If I stick with a book often it becomes a friend, opening itself to me. In beginning On the Edges of Elfland: A Fairy-Tale for Grown Ups, by David Russell Mosley, I liked first the Lovely- English Inn and-Village setting by the Woodlands. This was followed with affectionate characters and story-book suggestiveness through pub tales of what went before in the village. One does not want to see this village destroyed, or even changed. To change it would perhaps destroy it. I’m not as receptive to other tropes owing to readerly familiarity, so these must be handled in a manner refreshing to my years. Parts of young Alfred Perkins’ adventures in Elfland secure my reception, other parts do not.
Here’s a bit of small talk on small towns. Small-town America. Iconic phrase, conjuring rural state of Maine population centers. I’ve been rereading Sinclair Lewis’s Main Street about a young woman interested in remaking a small rural town in Minnesota in the early 20th century. Carol’s focus is cultural. She’s a former St. Paul librarian, initially hopeful of elevating the quality of social and cultural life by encouraging artistic and intellectual pursuits in some small town. Her own hopeful is a medical man in the town of Gopher Prairie and she is the glamour he’s hungry for, encouraging her to marry and come home with him to work the town into something wonderful through her inspiration.
“Come on. Come to Gopher Prairie. Show us. Make the town — well — make it artistic. It’s mighty pretty, but I’ll admit we aren’t any too darn artistic. Probably the lumber-yard isn’t as sumptuous as all these Greek temples. But go to it! Make us change!”
Sinclair Lewis is careful early to show Carol’s waxing, waning, waxing interest in town transformation.
Overwhelming force of violence or evil makes powerful reading for some. For some, but not for me. Powerful reading for me is in tension of struggles between opposing forces in the narrative. When one of these forces is love your story becomes cosmic within nature, no matter how exalted or mundane.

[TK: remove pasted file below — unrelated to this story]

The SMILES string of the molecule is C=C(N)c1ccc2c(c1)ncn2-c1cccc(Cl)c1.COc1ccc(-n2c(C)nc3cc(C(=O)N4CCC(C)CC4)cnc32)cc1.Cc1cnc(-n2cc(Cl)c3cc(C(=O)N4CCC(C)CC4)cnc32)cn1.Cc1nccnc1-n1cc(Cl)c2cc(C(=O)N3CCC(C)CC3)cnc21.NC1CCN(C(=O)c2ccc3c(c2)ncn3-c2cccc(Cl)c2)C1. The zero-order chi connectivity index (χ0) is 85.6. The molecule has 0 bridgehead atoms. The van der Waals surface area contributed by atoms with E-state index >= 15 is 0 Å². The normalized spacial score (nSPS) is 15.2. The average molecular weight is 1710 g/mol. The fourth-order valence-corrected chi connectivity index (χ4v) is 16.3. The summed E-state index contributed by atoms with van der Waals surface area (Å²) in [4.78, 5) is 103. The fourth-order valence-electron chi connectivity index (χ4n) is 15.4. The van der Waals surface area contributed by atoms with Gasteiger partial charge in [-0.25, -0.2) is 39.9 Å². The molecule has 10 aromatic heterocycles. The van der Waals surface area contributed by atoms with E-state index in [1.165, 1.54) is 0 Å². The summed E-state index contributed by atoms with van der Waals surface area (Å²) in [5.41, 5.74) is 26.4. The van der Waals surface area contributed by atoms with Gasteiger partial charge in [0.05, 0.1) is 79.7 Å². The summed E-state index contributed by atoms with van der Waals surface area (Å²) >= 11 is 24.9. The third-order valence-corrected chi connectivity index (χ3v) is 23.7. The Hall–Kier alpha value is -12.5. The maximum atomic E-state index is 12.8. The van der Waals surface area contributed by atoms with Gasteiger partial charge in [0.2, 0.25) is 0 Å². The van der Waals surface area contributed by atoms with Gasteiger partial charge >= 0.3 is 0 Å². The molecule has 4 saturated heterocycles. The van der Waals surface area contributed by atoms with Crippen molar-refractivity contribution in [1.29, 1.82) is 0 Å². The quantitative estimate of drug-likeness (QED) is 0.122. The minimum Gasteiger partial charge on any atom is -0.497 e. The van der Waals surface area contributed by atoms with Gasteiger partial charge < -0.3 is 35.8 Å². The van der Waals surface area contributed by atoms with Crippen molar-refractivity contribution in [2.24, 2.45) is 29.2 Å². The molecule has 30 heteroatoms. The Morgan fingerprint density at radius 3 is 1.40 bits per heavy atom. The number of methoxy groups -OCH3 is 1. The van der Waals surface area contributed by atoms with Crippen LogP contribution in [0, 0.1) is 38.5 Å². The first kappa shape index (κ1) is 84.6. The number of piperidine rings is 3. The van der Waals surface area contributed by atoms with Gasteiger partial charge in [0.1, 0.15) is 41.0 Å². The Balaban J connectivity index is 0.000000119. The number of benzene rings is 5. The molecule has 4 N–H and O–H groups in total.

The last sentence lacks clarity because it’s unclear what “no matter how exalted or mundane” is referring to. I leave that configuration because it sounds better than any way I might think to clarify. But, no matter what’s referenced in that sentence, the phrase fits: “Opposing forces?” “Story?” “Within nature?” Each, within the story, might be exalted or mundane.
Our series of three, on working xmas, begins HERE.
…There is a cold breeze outside the car, though nothing moves but a plastic rag knotted on a tree limb — the tree one of those slender naked beauties above the car. Just so light, the rag floats on an otherwise nonexistent breath available to any eye passing or peeping out the nursing home window. I’m parked below the Church between it and the nursing home, waiting for Mass to begin. I don’t recall ever being in a Catholic Church before.
All over New England, in old once-successful mill towns, one finds these astonishing structures in brick or stone. One day this granite mass before me will be christened a basilica. Now it is a reminder that those coming across the border, the French-Canadian immigrants, gave unstintingly out of a bounty of labor not well-paid. For these workers, especially, often were not well treated… and in Yankee communities they were often despised.
“Now I must either bundle it back in to my tin kitchen to mold, pay for printing it myself, or chop it up to suit purchasers and get what I can for it. Fame is a very good thing to have in the house, but cash is more convenient, so I wish to take the sense of the meeting on this important subject,” said Jo, calling a family council.
“Don’t spoil your book, my girl, for there is more in it than you know, and the idea is well worked out. Let it wait and ripen,” was her father’s advice, and he practiced what he preached, having waited patiently thirty years for fruit of his own to ripen, and being in no haste to gather it even now when it was sweet and mellow.
“It seems to me that Jo will profit more by taking the trial than by waiting,” said Mrs. March. “Criticism is the best test of such work, for it will show her both unsuspected merits and faults, and help her to do better next time. We are too partial, but the praise and blame of outsiders will prove useful, even if she gets but little money.”
“Yes,” said Jo, knitting her brows, “that’s just it. I’ve been fussing over the thing so long, I really don’t know whether it’s good, bad, or indifferent. It will be a great help to have cool, impartial persons take a look at it, and tell me what they think of it.”
R. took the photos in this post on our 2010 trip to Salem/ Concord.
Above is the Salem Custom-house, built in 1819, which is smaller than the Boston house where Nathaniel Hawthorne found the faded scarlet letter, faintly embroidered in gold thread.
As indicated to me by the editor, this was “in the pipeline” to be published in Books & Culture. So I was disappointed when the magazine was unexpectedly withdrawn from Christianity Today’s line late last summer. Also, I did not want B&C to go away! Ever. This entry below is part of the original essay.
A Maine writer–summering here as a youth and attending Bowdoin College–Nathaniel Hawthorne has a claim on the state. Or, maybe it’s the reverse.